The preservation of a protein found in particular synapses in the brain plays a key role in protecting against vascular dementia after a stroke, say researchers at King's College London.
The study, funded by the Dunhill Medical Trust, is published today in the 9 November issue of Neurology, the medical journal of the American Academy of Neurology. Researchers say the study findings increase understanding of vascular dementia, and highlight a possible target for future diagnoses and treatment of the condition.
Professor Paul Francis, King's College London, said: 'Vascular dementia accounts for 15 to 20 per cent of the 25 million people worldwide with dementia, yet there is currently no effective treatment. It is common for people to develop vascular dementia after suffering a stroke, which can be devastating for patients and their carers.
'Understanding the chemical processes that affect the brain when people develop vascular dementia is a vital step towards identifying potential treatments for this common condition. The findings of this study take us that little bit closer towards achieving this goal.'
Vascular dementia, the second most common form of the condition, is caused by problems in the supply of blood to the brain, such as a stroke, and can affect memory, thinking, behaviour and the ability to perform everyday activities. One in three older people who have a stroke develop dementia within three months, with a 10-fold increased risk of dementia over five years.
The team, led by Professor Paul Francis at King's in collaboration with Newcastle University, studied differences in nerves and synapses in the brain tissue of individuals with and without dementia, over half of which had also suffered a stroke previously.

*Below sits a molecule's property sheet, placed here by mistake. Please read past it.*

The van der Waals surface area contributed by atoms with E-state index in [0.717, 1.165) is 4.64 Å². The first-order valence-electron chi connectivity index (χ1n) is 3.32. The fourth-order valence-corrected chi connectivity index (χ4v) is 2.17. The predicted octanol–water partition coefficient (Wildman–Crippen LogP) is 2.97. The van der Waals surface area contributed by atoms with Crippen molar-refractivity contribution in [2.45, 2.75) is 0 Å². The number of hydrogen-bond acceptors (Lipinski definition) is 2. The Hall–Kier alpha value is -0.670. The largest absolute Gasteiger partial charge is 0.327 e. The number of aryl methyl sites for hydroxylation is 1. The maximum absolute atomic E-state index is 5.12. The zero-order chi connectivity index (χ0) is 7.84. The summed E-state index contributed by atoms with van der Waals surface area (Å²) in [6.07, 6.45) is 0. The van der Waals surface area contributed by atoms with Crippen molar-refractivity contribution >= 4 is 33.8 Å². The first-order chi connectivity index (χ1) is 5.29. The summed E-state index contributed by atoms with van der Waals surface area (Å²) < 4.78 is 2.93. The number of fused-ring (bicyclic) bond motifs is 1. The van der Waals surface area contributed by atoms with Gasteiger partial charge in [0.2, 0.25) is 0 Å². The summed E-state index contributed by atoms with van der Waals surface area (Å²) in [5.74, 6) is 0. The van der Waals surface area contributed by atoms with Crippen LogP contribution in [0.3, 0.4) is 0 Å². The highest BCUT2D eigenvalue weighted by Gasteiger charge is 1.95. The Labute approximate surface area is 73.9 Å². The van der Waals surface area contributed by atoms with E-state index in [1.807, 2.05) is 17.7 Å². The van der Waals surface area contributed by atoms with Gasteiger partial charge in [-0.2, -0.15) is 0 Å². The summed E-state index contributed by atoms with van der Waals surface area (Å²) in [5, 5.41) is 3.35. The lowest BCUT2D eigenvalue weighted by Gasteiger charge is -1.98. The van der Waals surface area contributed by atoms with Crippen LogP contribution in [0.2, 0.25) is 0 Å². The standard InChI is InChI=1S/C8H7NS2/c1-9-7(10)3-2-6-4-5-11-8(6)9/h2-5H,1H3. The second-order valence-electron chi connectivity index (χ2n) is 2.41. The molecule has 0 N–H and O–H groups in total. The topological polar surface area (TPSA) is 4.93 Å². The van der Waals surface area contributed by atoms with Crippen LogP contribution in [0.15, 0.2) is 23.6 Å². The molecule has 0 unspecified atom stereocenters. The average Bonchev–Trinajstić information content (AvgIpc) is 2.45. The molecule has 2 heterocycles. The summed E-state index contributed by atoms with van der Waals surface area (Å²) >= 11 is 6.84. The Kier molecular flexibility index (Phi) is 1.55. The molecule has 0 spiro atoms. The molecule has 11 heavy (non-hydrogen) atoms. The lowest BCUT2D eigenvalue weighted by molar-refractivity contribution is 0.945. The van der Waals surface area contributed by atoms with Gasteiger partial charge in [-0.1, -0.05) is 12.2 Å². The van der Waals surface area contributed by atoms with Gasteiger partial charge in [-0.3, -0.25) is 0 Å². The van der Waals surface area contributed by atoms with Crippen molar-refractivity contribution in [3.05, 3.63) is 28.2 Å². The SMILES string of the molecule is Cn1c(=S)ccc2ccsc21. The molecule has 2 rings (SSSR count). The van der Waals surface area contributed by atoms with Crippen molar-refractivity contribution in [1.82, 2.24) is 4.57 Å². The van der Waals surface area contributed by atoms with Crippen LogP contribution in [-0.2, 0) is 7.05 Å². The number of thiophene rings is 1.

A synapse is a tiny gap between two neurones (nerve cells) in the brain, and information is transported across this gap by a neurotransmitter. Synapses that use glutamate (an amino acid) as a neurotransmitter are known to be related to memory and cognition, and contain a protein called VGLUT1.
The autopsy study specifically looked at the levels of VGLUT1 by analysing brain tissue from 73 individuals, obtained from the Brains for Dementia Research programme. Forty-seven individuals had a form of cerebrovascular disease, triggered when the blood supply to the brain is disturbed in some way, such as a stroke. Twenty-seven of these people had undergone an annual cognition test in the years before their death as part of the Cambridge Assessment of Mental Health for the Elderly (CAMCOG) evaluation.
The findings show a correlation between levels of VGLUT1 and cognition scores – the higher the concentration of VGLUT1, the better they did in the CAMCOG cognition assessment.
Crucially, the study also showed that in those individuals who did not develop dementia after a stroke, the levels of VGLUT1 were significantly higher.
These findings suggest that if levels of VGLUT1 can be preserved artificially after a stroke, the chances of developing vascular dementia could be significantly reduced.